The message states: “If you don’t live with the owner of this account, you need your own account to keep watching.”
2.From fairy tale to culture war: Britain gripped by royal race row. Meghan Markle’s and Prince Harry’s interview on US television splits opinion in the UK
While the revelations were not directed at any member of the royal family, they painted the monarchy in an unflattering light at a difficult time for race relations in Britain — after the Black Lives Matter protests and the high number of black and minority ethnic victims of coronavirus.
3.Denmark suspends use of AstraZeneca vaccine as ‘precautionary measure’. Denmark is suspending the use of the Oxford-AstraZeneca vaccine for two weeks as it investigates reports of some patients developing blood clots after being inoculated, days after several other EU countries suspended use of a specific batch of the vaccine.
The Danish Health Authority also confirmed the suspension in a statement, saying its investigation would include looking into one death in Denmark.
The Ugly 😱
1.Google Chrome extension, UberCheats, helps Uber workers spot pay discrepancies. The extension automatically extracts the start and end points of each trip and calculates the shortest travel distance between the two. If that distance doesn’t match up with what Uber paid for, the extension marks it for closer examination. A few hundred workers have installed UberCheats on their browsers and some have taken their push for data to court. A group of British Uber drivers has sued the ride-hail company in Amsterdam under the EU’s General Data Protection Regulation (GDPR). The drivers say their profiles, obtained through a request to Uber, have gaps, including scant detail on how the company evaluates their performance. Google briefly removed the extension when Uber flagged it as a trademark violation, but reversed its decision after the founder appealed.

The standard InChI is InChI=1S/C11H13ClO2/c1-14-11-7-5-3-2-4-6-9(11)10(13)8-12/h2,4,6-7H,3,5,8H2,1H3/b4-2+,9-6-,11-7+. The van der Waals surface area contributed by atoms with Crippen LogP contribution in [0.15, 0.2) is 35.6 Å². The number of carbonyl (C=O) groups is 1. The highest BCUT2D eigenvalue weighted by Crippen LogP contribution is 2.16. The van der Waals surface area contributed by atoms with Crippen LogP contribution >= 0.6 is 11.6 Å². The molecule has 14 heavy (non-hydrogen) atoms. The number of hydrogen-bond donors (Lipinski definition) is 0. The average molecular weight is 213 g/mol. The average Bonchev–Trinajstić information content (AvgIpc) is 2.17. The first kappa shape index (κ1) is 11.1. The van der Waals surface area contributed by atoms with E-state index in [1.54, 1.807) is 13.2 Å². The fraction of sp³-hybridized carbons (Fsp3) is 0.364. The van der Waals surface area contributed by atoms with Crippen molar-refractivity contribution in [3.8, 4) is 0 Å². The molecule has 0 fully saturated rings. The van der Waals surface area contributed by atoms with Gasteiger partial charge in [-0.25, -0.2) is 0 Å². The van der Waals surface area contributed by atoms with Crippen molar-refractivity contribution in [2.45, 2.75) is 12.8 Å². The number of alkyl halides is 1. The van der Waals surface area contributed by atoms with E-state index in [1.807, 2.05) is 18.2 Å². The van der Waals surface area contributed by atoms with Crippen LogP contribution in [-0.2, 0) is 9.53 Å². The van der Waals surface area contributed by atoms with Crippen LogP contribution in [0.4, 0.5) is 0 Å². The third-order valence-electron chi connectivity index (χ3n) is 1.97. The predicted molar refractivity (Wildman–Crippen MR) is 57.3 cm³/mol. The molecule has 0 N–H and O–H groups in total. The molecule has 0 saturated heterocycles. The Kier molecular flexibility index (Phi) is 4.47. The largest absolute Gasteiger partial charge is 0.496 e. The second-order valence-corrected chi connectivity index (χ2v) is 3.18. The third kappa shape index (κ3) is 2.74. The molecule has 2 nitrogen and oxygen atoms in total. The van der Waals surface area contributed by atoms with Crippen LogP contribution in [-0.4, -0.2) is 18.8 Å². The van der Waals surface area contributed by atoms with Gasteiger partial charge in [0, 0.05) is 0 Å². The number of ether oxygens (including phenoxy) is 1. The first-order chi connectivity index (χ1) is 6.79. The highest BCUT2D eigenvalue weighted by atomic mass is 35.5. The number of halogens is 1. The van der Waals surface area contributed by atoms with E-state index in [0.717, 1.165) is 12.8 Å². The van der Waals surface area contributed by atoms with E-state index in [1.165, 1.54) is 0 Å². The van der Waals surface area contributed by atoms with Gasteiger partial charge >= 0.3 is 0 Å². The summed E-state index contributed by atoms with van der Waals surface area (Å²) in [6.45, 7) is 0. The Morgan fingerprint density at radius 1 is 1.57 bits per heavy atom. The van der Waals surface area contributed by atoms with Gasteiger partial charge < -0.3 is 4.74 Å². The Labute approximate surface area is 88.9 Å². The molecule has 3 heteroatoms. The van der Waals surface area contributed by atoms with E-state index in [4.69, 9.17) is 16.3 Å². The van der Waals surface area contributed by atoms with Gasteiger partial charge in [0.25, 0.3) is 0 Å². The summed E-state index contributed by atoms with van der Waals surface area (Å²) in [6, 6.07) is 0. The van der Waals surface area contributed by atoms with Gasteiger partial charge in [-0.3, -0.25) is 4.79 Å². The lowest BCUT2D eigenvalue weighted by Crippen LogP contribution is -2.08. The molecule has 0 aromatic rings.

2. Republican Party continues to devour itself. The trouble started in earnest late last week with an unexpected letter. Donald Trump’s lawyers sent cease-and-desist letters to the Republican Party’s three most powerful campaign entities — the Republican National Committee, the National Republican Congressional Committee, and the National Republican Senate Committee — asking that they stop using the former president’s name and likeness in fundraising appeals and merchandise.
3. China’s Tencent Becomes an Investment Powerhouse, Using Deals to Expand Its Empire.
A tech-market boom has yielded huge gains for China’s Tencent Holdings Ltd., which has invested in hundreds of up-and-coming businesses and is now sitting on a portfolio worth roughly a quarter of a trillion dollars.
“Tencent’s investment team maintains a low profile. Nonetheless, everyone knows they are the 800-pound gorilla in the room,” said Ms. Lin. She said startups could benefit from being part of the Tencent ecosystem.
Term of the Week: Swirlons!
Swirlons. New behaviour found in particles… We knew that some sub atomic material moves like particles and sometimes they move like waves. The new discovery indicates the move together as locusts do in a swarm, fish in a school and swans in a wedge
Meme of the Week — Nyan Cat
Nyan Cat is the name of an animation uploaded on April 2 2011, and became a viral internet sensation. The design of Nyan Cat was inspired by my cat Marty, who crossed the Rainbow Bridge but lives on in spirit.
The creator of the Nyan Cat, Chris Torres, has organized an informal collection of meme originators — the creators or original popularizers of meme images — into a two-week-long auction of their works. Under the hashtag #memeconomy the creators of memes like Bad Luck Brian, Coughing Cat, Kitty Cat Dance, Scumbag Steve, Twerky Pepe and some others are finally finding a way to monetize the creation of genuine cultural phenomena that have been used freely for decades.
They’re mostly being hosted on booming new crypto art and collectibles platform Foundation, which launched in February and has already hosted $6 million in sales of over 1,000 NFTs. I have a lot to say about NFTs and can’t say them all here, but I found this project fascinating and wanted to note it. The fact is that memes are internet art (sorry). They are unique creations that took elements of participatory and performance art and injected them into the veins of the internet. In many ways, they have millions of creators, as the original editions may have planted the seed but every use and permutation gave them additional strands of DNA, crafting their cultural importance upload by upload. They have let us express ourselves — our desire, disgust, joy and lust — when words just wouldn’t suffice.
Chart of the Week: The coming consumer boom.